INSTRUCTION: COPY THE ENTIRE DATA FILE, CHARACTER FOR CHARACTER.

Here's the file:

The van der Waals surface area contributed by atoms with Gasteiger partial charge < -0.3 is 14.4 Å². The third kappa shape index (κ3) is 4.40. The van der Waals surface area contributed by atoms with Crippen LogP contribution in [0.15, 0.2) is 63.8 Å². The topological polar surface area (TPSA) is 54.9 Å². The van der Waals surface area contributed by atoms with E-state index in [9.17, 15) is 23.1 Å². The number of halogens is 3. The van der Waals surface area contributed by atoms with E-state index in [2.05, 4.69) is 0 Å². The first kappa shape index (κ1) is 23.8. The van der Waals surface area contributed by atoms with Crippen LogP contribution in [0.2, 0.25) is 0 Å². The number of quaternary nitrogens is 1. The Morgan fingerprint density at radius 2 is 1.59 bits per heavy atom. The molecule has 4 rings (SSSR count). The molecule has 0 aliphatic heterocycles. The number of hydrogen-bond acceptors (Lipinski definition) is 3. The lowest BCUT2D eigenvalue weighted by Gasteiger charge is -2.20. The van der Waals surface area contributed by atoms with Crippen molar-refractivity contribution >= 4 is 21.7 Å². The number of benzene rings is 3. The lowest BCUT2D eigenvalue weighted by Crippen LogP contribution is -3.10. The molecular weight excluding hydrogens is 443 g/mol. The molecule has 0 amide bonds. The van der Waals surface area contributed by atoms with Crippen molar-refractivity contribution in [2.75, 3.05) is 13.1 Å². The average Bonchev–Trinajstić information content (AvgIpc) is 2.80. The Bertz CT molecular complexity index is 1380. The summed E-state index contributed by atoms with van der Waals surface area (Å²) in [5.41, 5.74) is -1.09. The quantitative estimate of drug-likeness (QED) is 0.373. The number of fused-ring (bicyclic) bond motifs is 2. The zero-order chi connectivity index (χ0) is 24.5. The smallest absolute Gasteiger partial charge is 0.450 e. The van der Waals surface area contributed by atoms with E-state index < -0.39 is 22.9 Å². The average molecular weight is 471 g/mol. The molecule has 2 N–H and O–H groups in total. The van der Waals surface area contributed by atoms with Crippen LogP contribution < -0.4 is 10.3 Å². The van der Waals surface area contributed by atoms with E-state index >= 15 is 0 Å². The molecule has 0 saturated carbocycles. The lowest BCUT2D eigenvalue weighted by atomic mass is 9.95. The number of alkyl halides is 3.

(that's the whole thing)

The van der Waals surface area contributed by atoms with Gasteiger partial charge < -0.3 is 14.4 Å². The third kappa shape index (κ3) is 4.40. The van der Waals surface area contributed by atoms with Crippen LogP contribution in [0.15, 0.2) is 63.8 Å². The topological polar surface area (TPSA) is 54.9 Å². The van der Waals surface area contributed by atoms with E-state index in [9.17, 15) is 23.1 Å². The number of halogens is 3. The van der Waals surface area contributed by atoms with E-state index in [2.05, 4.69) is 0 Å². The first kappa shape index (κ1) is 23.8. The van der Waals surface area contributed by atoms with Crippen LogP contribution in [0.2, 0.25) is 0 Å². The number of quaternary nitrogens is 1. The Morgan fingerprint density at radius 2 is 1.59 bits per heavy atom. The molecule has 4 rings (SSSR count). The molecule has 0 aliphatic heterocycles. The number of hydrogen-bond acceptors (Lipinski definition) is 3. The lowest BCUT2D eigenvalue weighted by Gasteiger charge is -2.20. The van der Waals surface area contributed by atoms with Crippen molar-refractivity contribution >= 4 is 21.7 Å². The number of benzene rings is 3. The lowest BCUT2D eigenvalue weighted by Crippen LogP contribution is -3.10. The molecular weight excluding hydrogens is 443 g/mol. The molecule has 0 amide bonds. The van der Waals surface area contributed by atoms with Crippen molar-refractivity contribution in [2.75, 3.05) is 13.1 Å². The average Bonchev–Trinajstić information content (AvgIpc) is 2.80. The Bertz CT molecular complexity index is 1380. The summed E-state index contributed by atoms with van der Waals surface area (Å²) in [5.41, 5.74) is -1.09. The quantitative estimate of drug-likeness (QED) is 0.373. The number of fused-ring (bicyclic) bond motifs is 2. The zero-order chi connectivity index (χ0) is 24.5. The smallest absolute Gasteiger partial charge is 0.450 e. The van der Waals surface area contributed by atoms with E-state index < -0.39 is 22.9 Å². The average molecular weight is 471 g/mol. The molecule has 2 N–H and O–H groups in total. The van der Waals surface area contributed by atoms with Crippen LogP contribution < -0.4 is 10.3 Å². The van der Waals surface area contributed by atoms with E-state index >= 15 is 0 Å². The molecule has 0 saturated carbocycles. The lowest BCUT2D eigenvalue weighted by atomic mass is 9.95. The number of alkyl halides is 3.